Deng Xiaoping and Liu Shaoqi became targets for Red Guards (a mass paramilitary social movement mobilised by Mao). Xiaoping spent four years in forced labor in the rural Jiangxi province and his eldest son, Deng Pufang, was imprisoned and tortured leading his eventual suicide in 1968.

In 1969 during the Ninth Party Congress, the Communist Party read the verdict that Liu Shaoqi was, “a criminal traitor, enemy agent and scab in the service of the imperialists, modern revisionists and the Kuomintang reactionaries”. He was publicly beaten and tortured for more than a year and eventually killed.

Ten years later in December 1979 Dhondup Wangyal was released from jail, “the local police said that today you are free from us,” said Wangyal,”but it doesn’t mean you are free in this world, we will watch your activities, don’t make any mistakes again.

I was very afraid of them and because of my mistake I had suffered fifteen years in the jail. Had I not repaid them enough?”

Despite returning to his family, Wangyal lived in fear of the Chinese authorities, “I went into hiding and regularly moved between the 18 districts in the Kardze Tibet autonomous prefecture. Whilst I was in hiding I met with some Chinese acquaintances who I knew from prison, we decided to escape to major Chinese cities so that it is difficult for the authorities to find us,” said Wangyal.

He remained in hiding for twenty years, “In 2000 my brother called me and told me to come back to my village I agreed because most of the Chinese leaders looking for me had either died or moved on,” he said.

Despite the Cultural Revolution ending in 1976Wangyal discovered little had changed in China’s policies toward Tibet, “In 2002 in order to discourage us from growing traditional crops, the Chinese Communist Party ordered the people of my village to stop farming and instead to grow paddy fields within three years. If we couldn’t grow rice we would have to pay a fine. We were also encouraged to grow thorns in the field, which would destroy the traditional crops.”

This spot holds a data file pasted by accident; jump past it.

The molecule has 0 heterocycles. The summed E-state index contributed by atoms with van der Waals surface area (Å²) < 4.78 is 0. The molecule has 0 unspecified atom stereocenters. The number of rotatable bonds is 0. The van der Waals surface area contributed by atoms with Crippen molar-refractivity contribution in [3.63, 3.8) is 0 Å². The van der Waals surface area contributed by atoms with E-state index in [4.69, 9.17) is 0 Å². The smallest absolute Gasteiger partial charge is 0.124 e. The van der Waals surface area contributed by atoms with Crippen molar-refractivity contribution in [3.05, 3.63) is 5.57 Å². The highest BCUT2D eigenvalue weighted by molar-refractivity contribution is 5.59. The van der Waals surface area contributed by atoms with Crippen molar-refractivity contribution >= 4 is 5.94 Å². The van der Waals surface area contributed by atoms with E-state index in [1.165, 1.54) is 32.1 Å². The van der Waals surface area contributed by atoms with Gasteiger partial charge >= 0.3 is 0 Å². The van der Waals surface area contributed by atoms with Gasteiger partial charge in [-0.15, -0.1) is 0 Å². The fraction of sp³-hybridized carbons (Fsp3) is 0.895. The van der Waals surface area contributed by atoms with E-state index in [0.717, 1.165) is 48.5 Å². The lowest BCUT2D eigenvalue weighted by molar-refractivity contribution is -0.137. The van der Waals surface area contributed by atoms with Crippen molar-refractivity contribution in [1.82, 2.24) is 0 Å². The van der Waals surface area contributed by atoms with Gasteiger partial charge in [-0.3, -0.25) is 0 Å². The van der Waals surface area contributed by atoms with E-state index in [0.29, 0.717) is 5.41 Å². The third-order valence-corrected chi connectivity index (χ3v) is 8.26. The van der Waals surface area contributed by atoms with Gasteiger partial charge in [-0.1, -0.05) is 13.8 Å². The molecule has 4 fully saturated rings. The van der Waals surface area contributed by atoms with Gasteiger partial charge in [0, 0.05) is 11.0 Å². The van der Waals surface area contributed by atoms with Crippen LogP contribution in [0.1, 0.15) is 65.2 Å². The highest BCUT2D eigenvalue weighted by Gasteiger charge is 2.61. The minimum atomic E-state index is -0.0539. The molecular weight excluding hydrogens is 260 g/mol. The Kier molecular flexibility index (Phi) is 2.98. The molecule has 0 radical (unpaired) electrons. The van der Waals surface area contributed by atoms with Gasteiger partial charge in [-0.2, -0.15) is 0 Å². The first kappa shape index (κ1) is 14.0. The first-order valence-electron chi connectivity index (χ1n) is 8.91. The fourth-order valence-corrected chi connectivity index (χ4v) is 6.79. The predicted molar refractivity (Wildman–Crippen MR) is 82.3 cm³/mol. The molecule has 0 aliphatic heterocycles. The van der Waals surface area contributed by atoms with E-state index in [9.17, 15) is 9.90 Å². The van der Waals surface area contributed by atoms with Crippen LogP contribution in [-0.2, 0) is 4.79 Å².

Wangyal attempted to speak out but was told his views were illegal, “I told them for many years Tibet has depended on crops and animals. We should not follow the Chinese policies.”The livelihoods of many Tibetans were being destroyed, leading to poverty in the community.

He once again found himself the subject of intense surveillance and was regularly questioned by the Chinese police. Fear of further imprisonment led to him having making a dangerous decision many Tibetans still face today.

“On 1st January 2006 four family members and I escaped from Tibet to India. After more than a month my family safely arrived at the Tibet reception central in Nepal,” he said.

Although Wangyal is now living in exile, free from oppression in Dharamshala the Tibetan struggle continues and many from Wangyal’s generation are now facing having to pass it to new generations.

Reflecting on passing this burden, Wangyal said,”I have two boys and I want them to grow up educated, I am an old man and will not be around for long. My father died under the Chinese rule and he said to me “You must strive to end the communist rule in Tibet”. So now I tell the same thing to my boys.”

Translated by Steve Shaw and Dawa Phurbu, the Tibet Post International